I've been away from the blog for a while working on some Pathfinder RPG projects. While procrastinating from one of those projects recently, I got into a discussion with a science fiction fan about the pulp era married writing duo of C. L. Moore and Henry Kuttner. I've published several works by the two authors in Paizo's Planet Stories fiction line, and a lot of my reading over the last few years has focused on these authors and their contemporaries. I haven't read everything they wrote. I wouldn't consider myself an expert, but I've read dozens of stories and novels by both authors and I've amassed and plan to read about three times that much. I'm getting there.
Anyway, in the course of our conversation, the fan said "I actually liked Moore's solo work better than her work with Kuttner (whom I always saw as a great craftsman but not a great creative force)."
That's certainly the contemporary view of Kuttner. Many critics specifically cite Kuttner as a "craftsman," which (while absolutely true regarding story structure, clever endings, and the "mechanics" of a story) seems to me to suggest that Kuttner was technically good at his job, but not really good. If you know what I mean. I think "craftsman," as a critical label, is as much of a negative as a positive.
Kuttner was definitely a craftsman, and C. L. Moore was definitely in the upper tier of her generation, but I have developed what I think is a more complex appreciation for Kuttner than the standard view by seeking out works he published under his own byline and works prior to his marriage to get a sense of him as a writer outside of Catherine's influence. Additionally, I've favored work that has not been frequently reprinted, such as old 60s Ace novels or pulps from the 40s.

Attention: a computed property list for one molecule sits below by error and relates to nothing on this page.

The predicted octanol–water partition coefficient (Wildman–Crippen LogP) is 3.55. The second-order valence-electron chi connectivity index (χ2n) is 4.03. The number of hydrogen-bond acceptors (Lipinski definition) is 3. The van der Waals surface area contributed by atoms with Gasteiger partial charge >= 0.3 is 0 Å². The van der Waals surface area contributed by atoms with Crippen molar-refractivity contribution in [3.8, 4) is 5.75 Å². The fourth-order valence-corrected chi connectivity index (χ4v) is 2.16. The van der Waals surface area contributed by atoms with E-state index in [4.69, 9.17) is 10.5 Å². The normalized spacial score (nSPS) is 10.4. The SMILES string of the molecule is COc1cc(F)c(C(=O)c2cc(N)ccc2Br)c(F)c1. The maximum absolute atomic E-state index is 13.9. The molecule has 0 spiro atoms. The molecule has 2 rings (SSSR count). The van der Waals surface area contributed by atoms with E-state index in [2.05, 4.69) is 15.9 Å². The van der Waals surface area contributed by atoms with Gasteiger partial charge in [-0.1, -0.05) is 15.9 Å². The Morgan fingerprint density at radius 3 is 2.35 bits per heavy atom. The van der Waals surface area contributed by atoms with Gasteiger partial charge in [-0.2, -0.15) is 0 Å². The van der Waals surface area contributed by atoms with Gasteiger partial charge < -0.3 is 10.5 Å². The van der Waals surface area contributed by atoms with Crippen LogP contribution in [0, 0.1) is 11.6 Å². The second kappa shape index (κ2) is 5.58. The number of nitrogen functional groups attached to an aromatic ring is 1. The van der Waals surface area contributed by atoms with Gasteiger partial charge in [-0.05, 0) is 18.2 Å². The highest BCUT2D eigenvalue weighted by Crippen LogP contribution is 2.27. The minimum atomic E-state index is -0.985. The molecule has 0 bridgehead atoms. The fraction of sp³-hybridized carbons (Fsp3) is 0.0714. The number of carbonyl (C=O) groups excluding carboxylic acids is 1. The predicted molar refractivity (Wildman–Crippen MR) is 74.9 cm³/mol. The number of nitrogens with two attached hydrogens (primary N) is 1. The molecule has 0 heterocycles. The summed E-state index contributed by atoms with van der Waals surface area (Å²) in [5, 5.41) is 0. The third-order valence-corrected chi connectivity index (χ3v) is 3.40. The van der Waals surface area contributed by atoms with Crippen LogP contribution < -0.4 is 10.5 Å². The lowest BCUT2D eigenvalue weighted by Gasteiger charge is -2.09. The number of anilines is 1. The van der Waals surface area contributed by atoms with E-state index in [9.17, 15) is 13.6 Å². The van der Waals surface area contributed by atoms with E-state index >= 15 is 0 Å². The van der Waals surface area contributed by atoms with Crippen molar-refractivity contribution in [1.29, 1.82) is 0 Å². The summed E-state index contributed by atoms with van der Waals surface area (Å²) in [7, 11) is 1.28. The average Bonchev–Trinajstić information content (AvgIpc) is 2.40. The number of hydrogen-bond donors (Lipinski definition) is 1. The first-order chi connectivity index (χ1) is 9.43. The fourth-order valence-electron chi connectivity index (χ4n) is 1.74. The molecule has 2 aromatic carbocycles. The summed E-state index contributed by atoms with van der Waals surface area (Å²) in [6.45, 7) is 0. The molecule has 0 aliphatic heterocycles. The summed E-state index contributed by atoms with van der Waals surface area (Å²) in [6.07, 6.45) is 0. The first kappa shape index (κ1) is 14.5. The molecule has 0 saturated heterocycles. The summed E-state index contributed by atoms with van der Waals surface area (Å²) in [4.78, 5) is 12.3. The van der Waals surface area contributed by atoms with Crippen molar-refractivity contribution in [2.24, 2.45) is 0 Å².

The place to start with Kuttner is the classic horror story "The Graveyard Rats," his first published work. This is a masterpiece, among the most effective horror stories I've ever read. It is really remarkable, and sticks with you a long, long time. I shudder to even think about it.
In her introduction to the Lancer edition of these stories, Moore claimed to have written not a single word of these screwball sci-fi mystery stories. These stories accurately display Kuttner's creativity, clever plot constructions, madcap (often very dark) humor, and tight, entertaining endings.
The thing is, Henry Kuttner wrote for a living. And he wrote a LOT. Whereas virtually everything I've read by C. L. Moore stood out in one way or another, a lot of Hank's stories are pretty clearly first drafts.
Every writer agonizes over his first story, polishing it up perfectly, revising time and again before it is ready to be sent off to some editor. "The Graveyard Rats," is a vivid Lovecraft pastiche so effective that many (including me) think reads as well as the genuine article.
That story, I think, is emblematic of the type of genius Kuttner was capable of when he had the time to fully develop his ideas and polish his style. Much of Kuttner's work, stylistically speaking, is fairly straightforward. But when he gets to Something Wonderful (like a crystal monster fallen from space, or a ribbon of life-giving, time-slowing nebula dust in the mountain valley of a South American tropical rainforest, or metal bus coming alive and squeezing the liquid chunks of its riders out the windows as it warps itself into a perfect sphere), the lush description kicks into overdrive. In some cases, Hank applied that lens to entire stories or short novels, and the results can be really breathtaking.
The best stories I've found by Henry Kuttner so far:
"Home is the Hunter" "The Dark World" "The Valley of Flame" "The Mask of Circe"
The four of those stories are, in my view, as strong as the best works of C. L. Moore, or any of their contemporaries in the pulps of the 1940s. That the world could throw together two writers of such high caliber in the same marriage is almost unbelievable.
And with Leigh Brackett and Edmond Hamilton, it happened twice in the same decade!